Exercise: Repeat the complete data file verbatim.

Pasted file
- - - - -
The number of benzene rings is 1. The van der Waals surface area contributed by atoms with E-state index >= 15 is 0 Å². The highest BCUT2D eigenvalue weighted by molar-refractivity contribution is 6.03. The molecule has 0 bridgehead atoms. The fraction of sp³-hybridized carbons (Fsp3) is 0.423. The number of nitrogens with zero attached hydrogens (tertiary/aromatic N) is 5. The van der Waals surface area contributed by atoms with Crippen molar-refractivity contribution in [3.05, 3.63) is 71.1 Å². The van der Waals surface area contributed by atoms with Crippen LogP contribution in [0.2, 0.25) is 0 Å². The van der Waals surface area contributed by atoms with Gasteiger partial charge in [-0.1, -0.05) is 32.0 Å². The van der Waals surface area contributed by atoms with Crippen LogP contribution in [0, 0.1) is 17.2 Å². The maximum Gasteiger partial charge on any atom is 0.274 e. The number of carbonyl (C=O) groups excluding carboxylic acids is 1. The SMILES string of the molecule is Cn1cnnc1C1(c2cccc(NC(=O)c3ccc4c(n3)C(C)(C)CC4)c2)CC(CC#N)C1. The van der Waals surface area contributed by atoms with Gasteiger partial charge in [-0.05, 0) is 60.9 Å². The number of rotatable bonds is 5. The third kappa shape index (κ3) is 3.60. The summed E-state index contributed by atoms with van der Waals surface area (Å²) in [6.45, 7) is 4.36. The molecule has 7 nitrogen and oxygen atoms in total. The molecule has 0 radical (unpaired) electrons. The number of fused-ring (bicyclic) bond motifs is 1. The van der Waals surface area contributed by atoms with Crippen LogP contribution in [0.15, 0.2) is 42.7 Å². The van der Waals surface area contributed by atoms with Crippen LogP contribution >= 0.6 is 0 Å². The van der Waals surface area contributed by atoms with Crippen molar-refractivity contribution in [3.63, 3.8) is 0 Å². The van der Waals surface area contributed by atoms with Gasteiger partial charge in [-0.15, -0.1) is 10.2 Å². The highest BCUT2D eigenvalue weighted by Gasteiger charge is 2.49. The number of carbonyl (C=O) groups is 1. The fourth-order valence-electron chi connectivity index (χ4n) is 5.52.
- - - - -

The number of benzene rings is 1. The van der Waals surface area contributed by atoms with E-state index >= 15 is 0 Å². The highest BCUT2D eigenvalue weighted by molar-refractivity contribution is 6.03. The molecule has 0 bridgehead atoms. The fraction of sp³-hybridized carbons (Fsp3) is 0.423. The number of nitrogens with zero attached hydrogens (tertiary/aromatic N) is 5. The van der Waals surface area contributed by atoms with Crippen molar-refractivity contribution in [3.05, 3.63) is 71.1 Å². The van der Waals surface area contributed by atoms with Crippen LogP contribution in [0.2, 0.25) is 0 Å². The van der Waals surface area contributed by atoms with Gasteiger partial charge in [-0.1, -0.05) is 32.0 Å². The van der Waals surface area contributed by atoms with Crippen LogP contribution in [0, 0.1) is 17.2 Å². The maximum Gasteiger partial charge on any atom is 0.274 e. The number of carbonyl (C=O) groups excluding carboxylic acids is 1. The SMILES string of the molecule is Cn1cnnc1C1(c2cccc(NC(=O)c3ccc4c(n3)C(C)(C)CC4)c2)CC(CC#N)C1. The van der Waals surface area contributed by atoms with Gasteiger partial charge in [-0.05, 0) is 60.9 Å². The number of rotatable bonds is 5. The third kappa shape index (κ3) is 3.60. The summed E-state index contributed by atoms with van der Waals surface area (Å²) in [6.45, 7) is 4.36. The molecule has 7 nitrogen and oxygen atoms in total. The molecule has 0 radical (unpaired) electrons. The number of fused-ring (bicyclic) bond motifs is 1. The van der Waals surface area contributed by atoms with Crippen LogP contribution in [0.15, 0.2) is 42.7 Å². The van der Waals surface area contributed by atoms with Crippen LogP contribution >= 0.6 is 0 Å². The van der Waals surface area contributed by atoms with Crippen molar-refractivity contribution in [3.63, 3.8) is 0 Å². The van der Waals surface area contributed by atoms with Gasteiger partial charge in [-0.15, -0.1) is 10.2 Å². The highest BCUT2D eigenvalue weighted by Gasteiger charge is 2.49. The number of carbonyl (C=O) groups is 1. The fourth-order valence-electron chi connectivity index (χ4n) is 5.52.